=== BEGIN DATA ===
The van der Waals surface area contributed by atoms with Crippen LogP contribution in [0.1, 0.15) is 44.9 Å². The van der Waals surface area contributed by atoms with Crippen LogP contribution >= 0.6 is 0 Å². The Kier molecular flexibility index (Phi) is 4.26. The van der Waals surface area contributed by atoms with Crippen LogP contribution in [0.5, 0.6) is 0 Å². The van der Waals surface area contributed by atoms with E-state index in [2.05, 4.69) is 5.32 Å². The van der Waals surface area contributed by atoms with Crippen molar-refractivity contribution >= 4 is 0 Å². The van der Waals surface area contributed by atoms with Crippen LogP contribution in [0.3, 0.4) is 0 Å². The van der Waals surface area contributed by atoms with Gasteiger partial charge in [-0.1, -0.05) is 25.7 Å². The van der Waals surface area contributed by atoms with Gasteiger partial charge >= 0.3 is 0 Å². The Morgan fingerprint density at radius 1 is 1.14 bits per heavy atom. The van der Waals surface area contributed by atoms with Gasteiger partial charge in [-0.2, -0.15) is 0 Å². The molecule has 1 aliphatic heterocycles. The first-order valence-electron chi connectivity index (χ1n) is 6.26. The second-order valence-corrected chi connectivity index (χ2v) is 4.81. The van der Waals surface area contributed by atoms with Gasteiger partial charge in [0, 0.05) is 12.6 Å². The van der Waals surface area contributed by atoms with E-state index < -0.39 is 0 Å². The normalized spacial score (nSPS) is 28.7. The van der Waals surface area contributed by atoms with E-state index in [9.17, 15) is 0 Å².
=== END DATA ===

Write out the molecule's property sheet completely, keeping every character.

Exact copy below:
The van der Waals surface area contributed by atoms with Crippen LogP contribution in [0.1, 0.15) is 44.9 Å². The van der Waals surface area contributed by atoms with Crippen LogP contribution >= 0.6 is 0 Å². The Kier molecular flexibility index (Phi) is 4.26. The van der Waals surface area contributed by atoms with Crippen LogP contribution in [0.5, 0.6) is 0 Å². The van der Waals surface area contributed by atoms with E-state index in [2.05, 4.69) is 5.32 Å². The van der Waals surface area contributed by atoms with Crippen molar-refractivity contribution >= 4 is 0 Å². The van der Waals surface area contributed by atoms with Crippen LogP contribution in [0.3, 0.4) is 0 Å². The van der Waals surface area contributed by atoms with Gasteiger partial charge in [-0.1, -0.05) is 25.7 Å². The van der Waals surface area contributed by atoms with Gasteiger partial charge >= 0.3 is 0 Å². The Morgan fingerprint density at radius 1 is 1.14 bits per heavy atom. The van der Waals surface area contributed by atoms with Gasteiger partial charge in [-0.2, -0.15) is 0 Å². The molecule has 1 aliphatic heterocycles. The first-order valence-electron chi connectivity index (χ1n) is 6.26. The second-order valence-corrected chi connectivity index (χ2v) is 4.81. The van der Waals surface area contributed by atoms with Gasteiger partial charge in [0, 0.05) is 12.6 Å². The van der Waals surface area contributed by atoms with E-state index < -0.39 is 0 Å². The normalized spacial score (nSPS) is 28.7. The van der Waals surface area contributed by atoms with E-state index in [9.17, 15) is 0 Å².